I’ll Take a Double Vodka Tonic, Hold the Misogyny

by Hannah Baxter


I’ve never had to resist the urge to punch someone in the face as much as I did this past weekend. 


Let me give you some context. I work as a bartender at one of New York’s biggest concert venues. 99% of the time, it’s totally awesome. I get to see cool shows for free, hang out with some of the most interesting characters I’ve ever had the pleasure to work with and walk out in the wee hours of the morning with cash in my pocket. It’s definitely not a bad gig; however, as anyone who has ever worked in the service industry knows, there are a few drawbacks to relying on tips and the people who may or may not fork them over to pay your rent. A nightclub especially has the potential for the human trash of the world to come crawling out of the woodwork. Case in point, last Saturday night. 


There I am, slinging drinks, chatting with customers, relishing my copious amount of glitter makeup (seriously, my MAC glitter collection is insane now) and this guy decides to plant himself in front of my well for close to ten minutes. Whatever, it’s fairly slow, around 2:30 in the morning. We talk briefly. He tells me I’m very beautiful. I say thank you, aware that he has drank at least five rum and cokes in the last two hours and because I think it is polite depending on the context. That particular context shatters when he then asks me if I have anything going on for me except my looks.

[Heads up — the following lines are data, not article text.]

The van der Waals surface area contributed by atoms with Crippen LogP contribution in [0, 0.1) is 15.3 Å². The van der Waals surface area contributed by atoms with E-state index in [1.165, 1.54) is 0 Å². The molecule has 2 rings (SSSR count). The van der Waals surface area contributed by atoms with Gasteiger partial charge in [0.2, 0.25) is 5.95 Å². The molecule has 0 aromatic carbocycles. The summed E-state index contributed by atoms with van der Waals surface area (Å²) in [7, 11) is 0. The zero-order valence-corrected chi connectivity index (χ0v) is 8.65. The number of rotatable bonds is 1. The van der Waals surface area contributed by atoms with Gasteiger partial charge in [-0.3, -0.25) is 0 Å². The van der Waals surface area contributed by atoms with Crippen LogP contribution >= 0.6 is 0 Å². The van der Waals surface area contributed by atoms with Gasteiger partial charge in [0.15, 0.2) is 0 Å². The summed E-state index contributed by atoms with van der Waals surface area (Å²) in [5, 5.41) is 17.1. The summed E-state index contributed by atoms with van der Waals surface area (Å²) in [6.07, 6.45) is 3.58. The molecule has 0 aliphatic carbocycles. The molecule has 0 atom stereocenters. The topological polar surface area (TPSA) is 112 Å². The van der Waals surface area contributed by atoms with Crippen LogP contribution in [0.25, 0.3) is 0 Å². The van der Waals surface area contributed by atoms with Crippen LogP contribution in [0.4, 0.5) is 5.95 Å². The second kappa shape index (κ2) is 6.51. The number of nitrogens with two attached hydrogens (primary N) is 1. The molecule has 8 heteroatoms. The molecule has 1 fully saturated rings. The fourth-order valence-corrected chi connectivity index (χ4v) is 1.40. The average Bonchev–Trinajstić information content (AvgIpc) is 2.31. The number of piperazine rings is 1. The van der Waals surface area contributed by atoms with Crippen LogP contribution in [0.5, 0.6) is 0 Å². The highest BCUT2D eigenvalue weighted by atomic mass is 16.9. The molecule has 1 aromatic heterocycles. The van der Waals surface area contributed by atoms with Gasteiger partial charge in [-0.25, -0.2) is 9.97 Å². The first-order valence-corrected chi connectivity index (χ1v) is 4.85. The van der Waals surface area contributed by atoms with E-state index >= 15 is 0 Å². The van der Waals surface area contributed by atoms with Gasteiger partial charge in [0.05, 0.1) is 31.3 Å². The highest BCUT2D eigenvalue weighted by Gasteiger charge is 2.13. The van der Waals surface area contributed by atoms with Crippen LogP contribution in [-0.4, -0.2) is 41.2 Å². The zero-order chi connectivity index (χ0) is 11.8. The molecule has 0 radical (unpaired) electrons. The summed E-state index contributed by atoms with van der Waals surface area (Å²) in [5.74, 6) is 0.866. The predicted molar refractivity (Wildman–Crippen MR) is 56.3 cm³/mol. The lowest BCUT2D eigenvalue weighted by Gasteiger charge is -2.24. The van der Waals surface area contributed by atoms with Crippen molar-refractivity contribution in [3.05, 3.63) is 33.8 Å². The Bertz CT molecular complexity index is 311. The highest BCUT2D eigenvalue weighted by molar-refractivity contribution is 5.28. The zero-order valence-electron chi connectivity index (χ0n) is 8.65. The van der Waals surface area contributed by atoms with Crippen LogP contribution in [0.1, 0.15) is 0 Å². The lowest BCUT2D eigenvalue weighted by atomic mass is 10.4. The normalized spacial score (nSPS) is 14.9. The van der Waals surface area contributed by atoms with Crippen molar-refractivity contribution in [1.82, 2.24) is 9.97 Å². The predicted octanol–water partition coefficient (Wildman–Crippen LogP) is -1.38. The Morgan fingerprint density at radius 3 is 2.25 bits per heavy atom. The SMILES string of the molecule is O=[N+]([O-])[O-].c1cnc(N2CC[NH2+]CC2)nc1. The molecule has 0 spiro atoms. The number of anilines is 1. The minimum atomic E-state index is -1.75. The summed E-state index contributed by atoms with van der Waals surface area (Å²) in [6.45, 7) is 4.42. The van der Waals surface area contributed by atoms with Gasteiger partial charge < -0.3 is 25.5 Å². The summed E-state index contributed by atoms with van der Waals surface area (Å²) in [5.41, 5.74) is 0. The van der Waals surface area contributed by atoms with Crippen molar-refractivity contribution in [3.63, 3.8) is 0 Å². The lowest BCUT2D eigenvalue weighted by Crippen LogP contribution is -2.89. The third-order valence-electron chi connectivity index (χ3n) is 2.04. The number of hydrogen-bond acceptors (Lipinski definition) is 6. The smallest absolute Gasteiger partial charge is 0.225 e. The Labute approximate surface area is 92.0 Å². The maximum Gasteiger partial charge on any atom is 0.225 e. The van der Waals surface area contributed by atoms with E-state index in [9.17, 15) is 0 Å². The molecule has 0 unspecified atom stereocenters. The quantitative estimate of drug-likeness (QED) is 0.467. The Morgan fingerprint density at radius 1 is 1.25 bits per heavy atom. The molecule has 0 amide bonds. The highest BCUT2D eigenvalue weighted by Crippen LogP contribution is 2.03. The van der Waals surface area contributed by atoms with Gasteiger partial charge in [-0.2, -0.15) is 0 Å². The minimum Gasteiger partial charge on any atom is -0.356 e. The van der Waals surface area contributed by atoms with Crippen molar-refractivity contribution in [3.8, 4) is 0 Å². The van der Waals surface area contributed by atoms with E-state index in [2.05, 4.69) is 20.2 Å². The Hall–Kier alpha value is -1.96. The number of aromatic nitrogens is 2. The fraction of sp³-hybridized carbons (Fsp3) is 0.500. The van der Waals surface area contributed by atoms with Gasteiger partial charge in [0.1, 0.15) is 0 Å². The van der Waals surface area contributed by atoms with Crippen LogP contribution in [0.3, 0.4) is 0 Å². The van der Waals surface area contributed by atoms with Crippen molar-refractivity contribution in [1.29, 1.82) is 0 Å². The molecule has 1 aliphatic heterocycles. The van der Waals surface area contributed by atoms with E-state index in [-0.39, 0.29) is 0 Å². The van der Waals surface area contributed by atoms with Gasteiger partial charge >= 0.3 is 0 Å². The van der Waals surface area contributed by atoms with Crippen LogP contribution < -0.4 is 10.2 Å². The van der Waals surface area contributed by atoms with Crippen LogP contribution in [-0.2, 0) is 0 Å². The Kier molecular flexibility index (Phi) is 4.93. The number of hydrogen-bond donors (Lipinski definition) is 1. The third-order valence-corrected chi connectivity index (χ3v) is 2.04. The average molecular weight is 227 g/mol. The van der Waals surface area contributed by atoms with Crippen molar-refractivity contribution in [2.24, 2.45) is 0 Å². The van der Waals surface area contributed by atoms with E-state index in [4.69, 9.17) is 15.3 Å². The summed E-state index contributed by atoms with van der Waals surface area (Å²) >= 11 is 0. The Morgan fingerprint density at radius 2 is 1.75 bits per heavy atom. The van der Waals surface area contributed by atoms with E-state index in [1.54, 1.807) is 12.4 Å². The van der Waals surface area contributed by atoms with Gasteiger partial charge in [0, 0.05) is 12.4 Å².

Here I am, being all empty-headed and unworthy of basic respect. Also, tyrannosaurus rex claw?

I freeze. My opinion of him drops faster than the booties of the go-go dancers in the next room. I stop scooping ice into glasses for another round of vodka Red Bulls and raise myself up to my full height, which I hope, at 5’10 in my Doc Martens, is slightly imposing. 


“That’s a really rude fucking question,” I say.


He smiles. If he thinks I’m joking, I most definitely am not. I cock my eyebrow menacingly, waiting.


“Yeah, but do you?”